Medline ® Abstract for Reference 57
of 'Physiology of amniotic fluid volume regulation'
Differential expression and regional distribution of aquaporins in amnion of normal and gestational diabetic pregnancies.
Bednar AD, Beardall MK, Brace RA, Cheung CY
Physiol Rep. 2015;3(3)
The region of the amnion overlying the placenta plays an active role in fluid exchange between amniotic fluid and fetal blood perfusing the surface of the placenta, whereas little transfer occurs across the reflected amnion that contacts the membranous chorion. Because aquaporins (AQPs) facilitate rapid movement of water across cells, we hypothesized that AQP gene expression in placental amnion is higher than in reflected amnion. Furthermore, because gestational diabetes mellitus (GDM) is often associated with polyhydramnios, we hypothesized that amnion AQP gene expression is reduced when amniotic fluid volume is elevated. Human placental and reflected amnion were obtained at cesarean delivery and subjected to relative quantitation of AQP mRNA by real-time RT-qPCR and proteins by western immunoblot. Amnion mRNA levels of five AQPs differed by up to 400-fold (P < 0.001), with AQP1 and AQP3 most abundant, AQP8 least and AQP9 and AQP11 intermediately expressed. Aquaporin proteins showed a similar profile. Aquaporin mRNA abundance was higher (P < 0.001) in placental than reflected amnion, whereas protein levels were lower (P < 0.01). In GDM pregnancies, neither AQP mRNA nor protein levels were different from normal. There was no correlation between AQP mRNA or protein levels with the amniotic fluid index in normal or GDM subjects. We conclude that there is a strong differential expression profile among individual AQPs and between regions of the amnion. These findings suggest differences in contribution of individual AQPs to water transport in the two regions of the amnion. Furthermore, AQP expression in the amnion is not altered in patients with GDM.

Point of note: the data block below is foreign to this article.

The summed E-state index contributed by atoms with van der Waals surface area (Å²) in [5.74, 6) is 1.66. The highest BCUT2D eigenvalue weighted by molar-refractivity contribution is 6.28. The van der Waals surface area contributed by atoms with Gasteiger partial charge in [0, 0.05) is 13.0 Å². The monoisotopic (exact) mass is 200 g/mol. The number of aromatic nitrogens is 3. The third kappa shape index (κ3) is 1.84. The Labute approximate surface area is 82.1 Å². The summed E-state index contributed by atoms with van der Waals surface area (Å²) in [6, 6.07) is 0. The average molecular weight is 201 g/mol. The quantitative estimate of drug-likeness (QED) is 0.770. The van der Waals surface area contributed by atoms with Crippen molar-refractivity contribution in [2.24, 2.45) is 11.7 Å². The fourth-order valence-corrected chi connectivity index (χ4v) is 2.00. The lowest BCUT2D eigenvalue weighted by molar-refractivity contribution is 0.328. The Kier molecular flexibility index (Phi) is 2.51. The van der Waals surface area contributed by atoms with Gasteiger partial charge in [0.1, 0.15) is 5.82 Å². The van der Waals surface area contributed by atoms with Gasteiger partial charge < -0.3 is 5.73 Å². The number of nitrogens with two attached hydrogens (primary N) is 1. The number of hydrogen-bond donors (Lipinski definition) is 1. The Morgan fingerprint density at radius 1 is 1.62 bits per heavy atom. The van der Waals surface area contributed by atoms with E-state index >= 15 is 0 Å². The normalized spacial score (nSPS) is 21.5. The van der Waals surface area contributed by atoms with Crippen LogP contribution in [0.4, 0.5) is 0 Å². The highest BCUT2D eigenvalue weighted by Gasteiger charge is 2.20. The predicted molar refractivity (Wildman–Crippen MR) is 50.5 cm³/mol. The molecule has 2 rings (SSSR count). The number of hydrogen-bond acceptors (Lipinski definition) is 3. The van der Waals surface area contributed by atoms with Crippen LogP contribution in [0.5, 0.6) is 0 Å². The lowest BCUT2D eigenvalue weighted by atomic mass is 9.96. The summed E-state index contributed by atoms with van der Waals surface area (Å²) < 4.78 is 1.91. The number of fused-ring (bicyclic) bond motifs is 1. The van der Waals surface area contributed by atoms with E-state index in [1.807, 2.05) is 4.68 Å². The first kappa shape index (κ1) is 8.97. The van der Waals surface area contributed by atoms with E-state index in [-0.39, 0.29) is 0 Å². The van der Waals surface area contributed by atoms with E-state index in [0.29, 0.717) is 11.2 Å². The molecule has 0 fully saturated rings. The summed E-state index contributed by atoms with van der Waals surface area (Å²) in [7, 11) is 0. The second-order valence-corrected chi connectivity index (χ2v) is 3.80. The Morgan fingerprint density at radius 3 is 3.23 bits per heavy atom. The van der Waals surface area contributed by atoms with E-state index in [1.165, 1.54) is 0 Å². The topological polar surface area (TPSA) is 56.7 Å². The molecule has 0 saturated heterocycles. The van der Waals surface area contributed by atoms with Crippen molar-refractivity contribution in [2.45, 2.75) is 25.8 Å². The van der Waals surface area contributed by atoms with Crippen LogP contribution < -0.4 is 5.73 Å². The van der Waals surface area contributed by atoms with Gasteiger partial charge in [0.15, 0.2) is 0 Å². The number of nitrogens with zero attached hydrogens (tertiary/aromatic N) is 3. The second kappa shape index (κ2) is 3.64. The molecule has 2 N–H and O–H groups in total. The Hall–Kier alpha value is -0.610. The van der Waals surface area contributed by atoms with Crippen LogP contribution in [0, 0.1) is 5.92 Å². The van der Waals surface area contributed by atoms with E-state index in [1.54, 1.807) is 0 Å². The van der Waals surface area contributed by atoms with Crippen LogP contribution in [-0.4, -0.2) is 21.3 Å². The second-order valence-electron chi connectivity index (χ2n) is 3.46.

Division of Maternal Fetal Medicine, Department of Obstetrics&Gynecology, Oregon Health and Science University, Portland, Oregon.